Popularity Lives On For Goudy Style

Frederic W. Goudy

The late Frederic W. Goudy would undoubtedly have been most amused if he could have lived until the present to witness the love affair between the dispensers of alcoholic beverages and his types in the pages of the national consumer periodicals.

I have compiled a list of 15 distillers and vintners who use Goudy types to invite their customers to the convivialities of the bent elbow. Most of these ads of course use Goudy Bold, a type which irked the great type designer every time he ran across it. He not only did not design it, but he never received a nickel in royalties for the many types of Goudy Bold manufactured by American Type Founders during his lifetime.

The only types other than Goudy Bold that are used consistently to bring together the parched throat and joyful jug are Kennerley and Italian Old Style, the latter—along with charcoal mellowing—being practically the private property of Jack Daniel’s. At that, Jack’s agency cheated a little, since Italian Old Style is a book type, but at least it is all-Goudy, along with Kennerley.

Non-Goudy Bold

That statement cannot be made about Goudy Bold, since that design came from t he drawing board of Morris Benton, who adapted six variants of the original designs of Goudy Old Style, one of the few types which Goudy did for ATF.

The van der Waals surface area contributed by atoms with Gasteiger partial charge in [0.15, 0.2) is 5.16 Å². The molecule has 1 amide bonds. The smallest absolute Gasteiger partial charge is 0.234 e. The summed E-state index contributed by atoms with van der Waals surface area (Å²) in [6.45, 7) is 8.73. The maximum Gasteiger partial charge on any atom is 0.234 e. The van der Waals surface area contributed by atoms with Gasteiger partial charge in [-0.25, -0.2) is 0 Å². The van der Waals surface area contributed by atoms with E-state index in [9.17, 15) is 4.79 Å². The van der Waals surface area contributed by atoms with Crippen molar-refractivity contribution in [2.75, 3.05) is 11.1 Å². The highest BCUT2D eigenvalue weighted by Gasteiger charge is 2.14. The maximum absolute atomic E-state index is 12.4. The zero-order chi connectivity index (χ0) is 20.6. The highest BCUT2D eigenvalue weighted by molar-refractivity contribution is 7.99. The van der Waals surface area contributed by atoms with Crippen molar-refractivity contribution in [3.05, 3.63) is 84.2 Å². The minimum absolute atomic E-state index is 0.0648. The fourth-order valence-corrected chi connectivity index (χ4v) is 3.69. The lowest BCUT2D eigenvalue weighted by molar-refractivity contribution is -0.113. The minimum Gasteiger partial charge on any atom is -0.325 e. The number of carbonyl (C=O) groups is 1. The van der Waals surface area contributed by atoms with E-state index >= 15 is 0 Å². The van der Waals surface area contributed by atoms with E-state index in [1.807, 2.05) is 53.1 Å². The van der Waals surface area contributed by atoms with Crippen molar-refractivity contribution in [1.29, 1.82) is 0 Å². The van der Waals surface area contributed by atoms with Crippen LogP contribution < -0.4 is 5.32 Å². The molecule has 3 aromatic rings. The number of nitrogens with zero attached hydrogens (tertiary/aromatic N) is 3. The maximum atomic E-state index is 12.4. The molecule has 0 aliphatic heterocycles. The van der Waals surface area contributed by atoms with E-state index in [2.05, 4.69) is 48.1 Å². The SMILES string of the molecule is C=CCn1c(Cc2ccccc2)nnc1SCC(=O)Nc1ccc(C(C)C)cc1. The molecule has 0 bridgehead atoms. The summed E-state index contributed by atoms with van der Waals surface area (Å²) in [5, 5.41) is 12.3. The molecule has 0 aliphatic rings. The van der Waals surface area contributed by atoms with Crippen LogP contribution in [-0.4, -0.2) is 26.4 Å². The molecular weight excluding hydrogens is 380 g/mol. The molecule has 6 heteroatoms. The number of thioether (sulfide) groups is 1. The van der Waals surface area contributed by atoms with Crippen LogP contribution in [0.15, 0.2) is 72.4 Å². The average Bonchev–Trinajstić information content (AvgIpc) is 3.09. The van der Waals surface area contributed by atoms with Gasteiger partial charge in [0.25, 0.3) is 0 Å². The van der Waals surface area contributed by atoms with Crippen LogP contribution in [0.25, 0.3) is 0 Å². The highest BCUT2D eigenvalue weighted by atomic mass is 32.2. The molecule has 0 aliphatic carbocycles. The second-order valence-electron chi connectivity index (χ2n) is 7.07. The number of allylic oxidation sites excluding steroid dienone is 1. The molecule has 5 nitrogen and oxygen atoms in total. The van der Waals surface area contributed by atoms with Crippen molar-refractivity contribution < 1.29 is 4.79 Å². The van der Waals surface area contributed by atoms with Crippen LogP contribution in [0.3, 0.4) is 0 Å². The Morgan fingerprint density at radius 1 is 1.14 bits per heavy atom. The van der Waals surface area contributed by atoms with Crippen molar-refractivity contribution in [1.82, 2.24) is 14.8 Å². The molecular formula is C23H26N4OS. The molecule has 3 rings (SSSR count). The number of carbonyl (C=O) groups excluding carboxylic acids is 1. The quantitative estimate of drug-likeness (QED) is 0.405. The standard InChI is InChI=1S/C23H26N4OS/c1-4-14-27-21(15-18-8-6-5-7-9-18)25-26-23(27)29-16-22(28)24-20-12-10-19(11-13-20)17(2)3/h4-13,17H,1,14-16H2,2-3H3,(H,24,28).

Undoubtedly the adaptation from a light or “regular” weight of a type to a bold variant is best accomplished by the original designer, for it is not simply a question of thickening strokes but of redesigning the entire letter. The counters, the serifs, and the fitting of each character with its mates all require a completely new rendering if the design is to be successful. On our    own time, the tendency is to bestow upon a photographic lens a capacity for such a mutation.

While Fred Goudy did not agree with Benton’s alterations upon his original, the type has been a great success and has made its designer’s name known to countless people who would never have become interested in his many more esthetic types.

I have seen a drawing of a bold face version of Goudy Old Style made by the designer himself, upon which he wrote, “Goudy Bold as I would have designed it.” Actually the difference between Benton’s version and Gouda’s was not great.

The Old Style Turning Point

The creation of Goudy Old Style in 1915 marked the point in the career of the type designer when he really came into his own. He had become an instructor in lettering at the Art Students’ League in New York. Just a year earlier he had sold some of his type faces to the Caslon Letter Foundry in England. When ATF approached him about doing a type for them, Goudy agreed only if he was allowed freedom from the foundry’s drawing room—an early indication of his later problems with the Monotype Company when he objected to drawing board artists French-curving his types to death in the complicated process of matrix manufacturing.